Philippine Airlines (PAL) has defended plans to spin-off several business units, saying that they are necessary to ensure its "continued survival in a cut-throat airline industry".
The carrier has been in trouble for a while due to its high cost base, and growing competition from domestic carriers like Cebu Pacific that have used the low-cost model to increase their business at PAL's expense.
It lost $312 million over the last two years, says president and CEO Jaime Bautista. Its net profits fell 20% to 1.4 billion pesos ($31.9 million) in its first fiscal quarter, even though revenues rose 24% to 19.4 billion pesos. This came as other airlines in the region posted strong profits on growing passenger traffic.
PAL plans to spin off or sell three non-core units - in-flight catering, airport services and call centre reservations - and contract these to third party service providers. It estimates that 2,600 workers will be laid off as a result, resulting in protests from unions that took the matter up with the government.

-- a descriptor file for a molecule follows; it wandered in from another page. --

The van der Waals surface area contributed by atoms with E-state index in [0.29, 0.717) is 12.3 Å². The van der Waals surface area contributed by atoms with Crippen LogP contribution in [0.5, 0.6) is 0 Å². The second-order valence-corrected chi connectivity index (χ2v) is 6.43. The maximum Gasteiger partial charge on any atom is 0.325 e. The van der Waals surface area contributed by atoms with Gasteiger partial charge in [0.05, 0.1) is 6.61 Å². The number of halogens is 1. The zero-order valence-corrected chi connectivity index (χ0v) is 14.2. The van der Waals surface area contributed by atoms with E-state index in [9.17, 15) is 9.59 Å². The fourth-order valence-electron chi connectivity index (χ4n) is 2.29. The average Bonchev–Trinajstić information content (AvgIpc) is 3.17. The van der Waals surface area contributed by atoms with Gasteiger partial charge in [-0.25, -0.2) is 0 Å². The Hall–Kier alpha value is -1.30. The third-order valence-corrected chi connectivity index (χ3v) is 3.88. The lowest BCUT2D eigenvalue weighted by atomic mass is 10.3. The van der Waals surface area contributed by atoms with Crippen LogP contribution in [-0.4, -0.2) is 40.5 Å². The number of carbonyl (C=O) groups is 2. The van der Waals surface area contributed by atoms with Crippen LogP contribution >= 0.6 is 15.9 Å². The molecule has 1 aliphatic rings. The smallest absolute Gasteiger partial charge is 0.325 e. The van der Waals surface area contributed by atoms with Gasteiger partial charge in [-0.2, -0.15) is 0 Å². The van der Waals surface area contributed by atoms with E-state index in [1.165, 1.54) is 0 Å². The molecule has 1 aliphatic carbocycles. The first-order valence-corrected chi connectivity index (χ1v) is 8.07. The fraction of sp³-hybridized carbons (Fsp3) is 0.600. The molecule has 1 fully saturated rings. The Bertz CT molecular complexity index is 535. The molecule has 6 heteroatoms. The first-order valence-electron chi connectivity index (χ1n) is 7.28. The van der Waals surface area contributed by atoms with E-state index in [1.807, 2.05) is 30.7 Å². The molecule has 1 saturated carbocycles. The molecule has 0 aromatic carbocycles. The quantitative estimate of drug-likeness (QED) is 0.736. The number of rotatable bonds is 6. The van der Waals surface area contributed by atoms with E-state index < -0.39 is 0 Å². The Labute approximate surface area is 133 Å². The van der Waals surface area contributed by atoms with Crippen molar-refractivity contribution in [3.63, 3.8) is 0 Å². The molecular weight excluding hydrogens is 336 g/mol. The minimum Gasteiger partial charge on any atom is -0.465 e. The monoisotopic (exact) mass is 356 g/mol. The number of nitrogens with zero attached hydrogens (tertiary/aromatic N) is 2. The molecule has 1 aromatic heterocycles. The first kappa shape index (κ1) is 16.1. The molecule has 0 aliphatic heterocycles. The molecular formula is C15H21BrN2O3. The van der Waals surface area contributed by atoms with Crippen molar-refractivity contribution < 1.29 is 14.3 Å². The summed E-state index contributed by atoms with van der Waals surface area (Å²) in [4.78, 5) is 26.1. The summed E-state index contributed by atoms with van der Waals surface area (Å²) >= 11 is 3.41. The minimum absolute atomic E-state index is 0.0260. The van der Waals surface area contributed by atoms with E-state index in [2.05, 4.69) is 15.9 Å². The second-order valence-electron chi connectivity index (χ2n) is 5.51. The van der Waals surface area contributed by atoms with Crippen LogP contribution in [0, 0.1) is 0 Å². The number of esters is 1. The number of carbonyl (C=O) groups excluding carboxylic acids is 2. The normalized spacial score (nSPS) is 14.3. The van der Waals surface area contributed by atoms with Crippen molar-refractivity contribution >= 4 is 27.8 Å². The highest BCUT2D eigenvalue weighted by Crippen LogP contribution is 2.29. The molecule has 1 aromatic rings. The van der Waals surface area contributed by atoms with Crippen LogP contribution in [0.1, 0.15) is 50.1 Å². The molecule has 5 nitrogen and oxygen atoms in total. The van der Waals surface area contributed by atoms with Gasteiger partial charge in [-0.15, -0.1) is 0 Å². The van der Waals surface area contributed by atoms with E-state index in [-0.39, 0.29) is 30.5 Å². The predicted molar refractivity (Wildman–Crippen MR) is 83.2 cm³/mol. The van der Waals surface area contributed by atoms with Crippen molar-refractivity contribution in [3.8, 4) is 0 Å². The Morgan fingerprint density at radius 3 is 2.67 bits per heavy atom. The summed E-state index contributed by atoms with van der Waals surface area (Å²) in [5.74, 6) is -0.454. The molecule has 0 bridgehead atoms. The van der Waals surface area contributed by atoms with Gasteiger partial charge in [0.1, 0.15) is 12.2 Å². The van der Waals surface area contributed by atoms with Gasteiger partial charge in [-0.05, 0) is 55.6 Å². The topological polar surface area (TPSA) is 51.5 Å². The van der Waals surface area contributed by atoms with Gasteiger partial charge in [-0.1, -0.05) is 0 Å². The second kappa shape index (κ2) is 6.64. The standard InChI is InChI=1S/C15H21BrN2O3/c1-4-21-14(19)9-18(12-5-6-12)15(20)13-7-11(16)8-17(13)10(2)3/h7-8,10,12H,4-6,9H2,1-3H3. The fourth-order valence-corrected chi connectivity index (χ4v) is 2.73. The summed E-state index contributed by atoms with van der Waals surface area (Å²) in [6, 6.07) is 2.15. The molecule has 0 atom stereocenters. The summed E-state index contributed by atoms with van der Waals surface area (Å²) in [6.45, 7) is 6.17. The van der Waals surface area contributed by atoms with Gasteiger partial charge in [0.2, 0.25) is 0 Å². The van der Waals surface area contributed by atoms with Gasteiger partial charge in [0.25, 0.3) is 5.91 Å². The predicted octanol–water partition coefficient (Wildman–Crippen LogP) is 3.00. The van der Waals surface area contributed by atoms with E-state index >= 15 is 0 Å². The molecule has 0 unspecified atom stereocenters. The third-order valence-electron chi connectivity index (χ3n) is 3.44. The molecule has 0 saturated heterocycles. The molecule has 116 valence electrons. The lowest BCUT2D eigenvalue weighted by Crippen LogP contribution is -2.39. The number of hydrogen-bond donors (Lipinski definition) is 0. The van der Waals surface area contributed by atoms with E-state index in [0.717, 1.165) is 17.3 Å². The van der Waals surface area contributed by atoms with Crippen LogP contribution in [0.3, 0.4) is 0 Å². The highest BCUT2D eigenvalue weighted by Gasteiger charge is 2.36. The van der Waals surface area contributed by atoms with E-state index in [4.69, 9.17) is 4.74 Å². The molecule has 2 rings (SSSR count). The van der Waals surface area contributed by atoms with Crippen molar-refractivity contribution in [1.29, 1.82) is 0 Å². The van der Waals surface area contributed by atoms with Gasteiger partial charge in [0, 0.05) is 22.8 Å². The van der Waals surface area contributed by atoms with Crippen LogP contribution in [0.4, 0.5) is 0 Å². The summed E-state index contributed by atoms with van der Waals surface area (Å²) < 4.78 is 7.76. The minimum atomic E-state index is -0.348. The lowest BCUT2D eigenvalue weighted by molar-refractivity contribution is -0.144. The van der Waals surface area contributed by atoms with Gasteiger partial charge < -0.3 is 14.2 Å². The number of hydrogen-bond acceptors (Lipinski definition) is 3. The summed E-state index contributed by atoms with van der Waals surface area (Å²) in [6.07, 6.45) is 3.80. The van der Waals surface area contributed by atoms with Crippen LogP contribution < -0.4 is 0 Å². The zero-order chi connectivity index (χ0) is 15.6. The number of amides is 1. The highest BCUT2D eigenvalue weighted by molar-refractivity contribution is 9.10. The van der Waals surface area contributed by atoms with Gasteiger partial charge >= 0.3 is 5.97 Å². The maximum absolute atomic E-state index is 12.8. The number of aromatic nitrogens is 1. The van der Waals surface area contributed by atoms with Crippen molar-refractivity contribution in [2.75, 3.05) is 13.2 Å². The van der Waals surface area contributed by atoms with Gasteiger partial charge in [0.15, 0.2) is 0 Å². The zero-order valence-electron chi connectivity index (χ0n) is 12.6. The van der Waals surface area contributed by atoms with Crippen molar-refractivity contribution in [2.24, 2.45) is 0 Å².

The Philippines' Department of Labor and Employment (DOLE), however, upheld PAL's decision and Bautista says that PAL has no choice but to go ahead. This was necessary to restructure and reduce costs to be sustainably viable, he adds.
"PAL's position that the planned spin-off 'is a matter of sound business judgment in order to maintain the survival and sound financial health of the company in a globally competitive airline industry'," says Bautista.
The airline has not given details on when it plans to restructure its operations and sell off the business units.